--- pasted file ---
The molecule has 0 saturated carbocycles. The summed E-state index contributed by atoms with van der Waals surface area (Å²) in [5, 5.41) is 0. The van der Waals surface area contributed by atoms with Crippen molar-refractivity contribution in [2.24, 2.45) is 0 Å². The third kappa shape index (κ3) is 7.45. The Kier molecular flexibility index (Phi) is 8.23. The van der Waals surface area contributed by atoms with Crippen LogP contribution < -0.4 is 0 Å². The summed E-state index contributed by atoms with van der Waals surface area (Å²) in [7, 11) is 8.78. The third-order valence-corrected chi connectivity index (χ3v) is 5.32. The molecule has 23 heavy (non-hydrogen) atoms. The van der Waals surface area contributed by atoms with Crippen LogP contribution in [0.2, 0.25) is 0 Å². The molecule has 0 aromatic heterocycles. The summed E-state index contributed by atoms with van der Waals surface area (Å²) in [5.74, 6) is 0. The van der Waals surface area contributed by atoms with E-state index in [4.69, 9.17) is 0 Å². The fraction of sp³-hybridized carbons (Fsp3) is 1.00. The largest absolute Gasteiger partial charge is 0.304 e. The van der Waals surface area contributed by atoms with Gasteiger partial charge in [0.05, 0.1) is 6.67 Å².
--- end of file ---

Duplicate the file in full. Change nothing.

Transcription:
The molecule has 0 saturated carbocycles. The summed E-state index contributed by atoms with van der Waals surface area (Å²) in [5, 5.41) is 0. The van der Waals surface area contributed by atoms with Crippen molar-refractivity contribution in [2.24, 2.45) is 0 Å². The third kappa shape index (κ3) is 7.45. The Kier molecular flexibility index (Phi) is 8.23. The van der Waals surface area contributed by atoms with Crippen LogP contribution < -0.4 is 0 Å². The summed E-state index contributed by atoms with van der Waals surface area (Å²) in [7, 11) is 8.78. The third-order valence-corrected chi connectivity index (χ3v) is 5.32. The molecule has 23 heavy (non-hydrogen) atoms. The van der Waals surface area contributed by atoms with Crippen LogP contribution in [0.2, 0.25) is 0 Å². The molecule has 0 aromatic heterocycles. The summed E-state index contributed by atoms with van der Waals surface area (Å²) in [5.74, 6) is 0. The van der Waals surface area contributed by atoms with E-state index in [4.69, 9.17) is 0 Å². The fraction of sp³-hybridized carbons (Fsp3) is 1.00. The largest absolute Gasteiger partial charge is 0.304 e. The van der Waals surface area contributed by atoms with Gasteiger partial charge in [0.05, 0.1) is 6.67 Å².